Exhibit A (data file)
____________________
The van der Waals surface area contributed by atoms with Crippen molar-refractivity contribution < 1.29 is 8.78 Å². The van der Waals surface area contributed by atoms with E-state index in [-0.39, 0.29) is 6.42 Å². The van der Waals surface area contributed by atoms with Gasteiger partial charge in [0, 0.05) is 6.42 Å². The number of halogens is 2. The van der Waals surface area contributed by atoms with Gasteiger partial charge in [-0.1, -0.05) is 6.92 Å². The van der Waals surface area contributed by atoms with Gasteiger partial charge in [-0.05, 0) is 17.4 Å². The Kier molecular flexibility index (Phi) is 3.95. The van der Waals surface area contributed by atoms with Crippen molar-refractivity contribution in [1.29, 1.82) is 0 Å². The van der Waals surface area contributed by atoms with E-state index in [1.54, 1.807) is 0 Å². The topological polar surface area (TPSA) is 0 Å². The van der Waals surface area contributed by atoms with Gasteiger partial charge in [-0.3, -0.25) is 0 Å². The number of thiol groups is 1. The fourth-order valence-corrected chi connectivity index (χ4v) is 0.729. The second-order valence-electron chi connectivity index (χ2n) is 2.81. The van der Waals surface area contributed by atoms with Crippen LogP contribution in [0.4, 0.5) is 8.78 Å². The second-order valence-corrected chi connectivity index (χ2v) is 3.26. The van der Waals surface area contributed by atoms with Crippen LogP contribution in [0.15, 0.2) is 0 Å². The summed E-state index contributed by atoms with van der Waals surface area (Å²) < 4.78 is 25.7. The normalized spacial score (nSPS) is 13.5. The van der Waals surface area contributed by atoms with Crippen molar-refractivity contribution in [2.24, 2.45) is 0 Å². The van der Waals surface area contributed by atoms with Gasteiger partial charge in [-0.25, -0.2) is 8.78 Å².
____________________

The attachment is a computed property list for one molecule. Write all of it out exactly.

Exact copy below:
The van der Waals surface area contributed by atoms with Crippen molar-refractivity contribution < 1.29 is 8.78 Å². The van der Waals surface area contributed by atoms with E-state index in [-0.39, 0.29) is 6.42 Å². The van der Waals surface area contributed by atoms with Gasteiger partial charge in [0, 0.05) is 6.42 Å². The number of halogens is 2. The van der Waals surface area contributed by atoms with Gasteiger partial charge in [-0.1, -0.05) is 6.92 Å². The van der Waals surface area contributed by atoms with Gasteiger partial charge in [-0.05, 0) is 17.4 Å². The Kier molecular flexibility index (Phi) is 3.95. The van der Waals surface area contributed by atoms with Crippen molar-refractivity contribution in [1.29, 1.82) is 0 Å². The van der Waals surface area contributed by atoms with E-state index in [1.54, 1.807) is 0 Å². The topological polar surface area (TPSA) is 0 Å². The van der Waals surface area contributed by atoms with Gasteiger partial charge in [-0.3, -0.25) is 0 Å². The number of thiol groups is 1. The fourth-order valence-corrected chi connectivity index (χ4v) is 0.729. The second-order valence-electron chi connectivity index (χ2n) is 2.81. The van der Waals surface area contributed by atoms with Crippen LogP contribution in [0.4, 0.5) is 8.78 Å². The second-order valence-corrected chi connectivity index (χ2v) is 3.26. The van der Waals surface area contributed by atoms with Crippen LogP contribution in [0.15, 0.2) is 0 Å². The summed E-state index contributed by atoms with van der Waals surface area (Å²) < 4.78 is 25.7. The normalized spacial score (nSPS) is 13.5. The van der Waals surface area contributed by atoms with Crippen molar-refractivity contribution in [2.24, 2.45) is 0 Å². The van der Waals surface area contributed by atoms with Gasteiger partial charge in [-0.25, -0.2) is 8.78 Å².